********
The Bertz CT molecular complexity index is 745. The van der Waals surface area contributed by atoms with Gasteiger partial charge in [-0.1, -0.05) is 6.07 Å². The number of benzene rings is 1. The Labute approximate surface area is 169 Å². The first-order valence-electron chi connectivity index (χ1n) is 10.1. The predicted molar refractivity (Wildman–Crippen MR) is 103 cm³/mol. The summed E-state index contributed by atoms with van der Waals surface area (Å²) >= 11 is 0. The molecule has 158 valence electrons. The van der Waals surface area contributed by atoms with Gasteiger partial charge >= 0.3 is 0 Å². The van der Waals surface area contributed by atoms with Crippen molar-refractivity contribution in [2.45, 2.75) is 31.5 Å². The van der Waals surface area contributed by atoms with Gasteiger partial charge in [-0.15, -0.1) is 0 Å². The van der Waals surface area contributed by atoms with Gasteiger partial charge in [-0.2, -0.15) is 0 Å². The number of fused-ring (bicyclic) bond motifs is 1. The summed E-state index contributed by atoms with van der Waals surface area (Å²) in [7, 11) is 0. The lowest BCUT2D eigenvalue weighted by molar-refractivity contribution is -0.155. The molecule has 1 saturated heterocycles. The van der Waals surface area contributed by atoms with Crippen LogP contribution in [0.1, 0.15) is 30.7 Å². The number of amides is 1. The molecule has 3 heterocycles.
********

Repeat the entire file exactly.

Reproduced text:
The Bertz CT molecular complexity index is 745. The van der Waals surface area contributed by atoms with Gasteiger partial charge in [-0.1, -0.05) is 6.07 Å². The number of benzene rings is 1. The Labute approximate surface area is 169 Å². The first-order valence-electron chi connectivity index (χ1n) is 10.1. The predicted molar refractivity (Wildman–Crippen MR) is 103 cm³/mol. The summed E-state index contributed by atoms with van der Waals surface area (Å²) >= 11 is 0. The molecule has 158 valence electrons. The van der Waals surface area contributed by atoms with Gasteiger partial charge >= 0.3 is 0 Å². The van der Waals surface area contributed by atoms with Crippen molar-refractivity contribution in [2.45, 2.75) is 31.5 Å². The van der Waals surface area contributed by atoms with Gasteiger partial charge in [-0.15, -0.1) is 0 Å². The van der Waals surface area contributed by atoms with Gasteiger partial charge in [-0.2, -0.15) is 0 Å². The number of fused-ring (bicyclic) bond motifs is 1. The summed E-state index contributed by atoms with van der Waals surface area (Å²) in [7, 11) is 0. The lowest BCUT2D eigenvalue weighted by molar-refractivity contribution is -0.155. The molecule has 1 saturated heterocycles. The van der Waals surface area contributed by atoms with Crippen LogP contribution in [0.1, 0.15) is 30.7 Å². The number of amides is 1. The molecule has 3 heterocycles.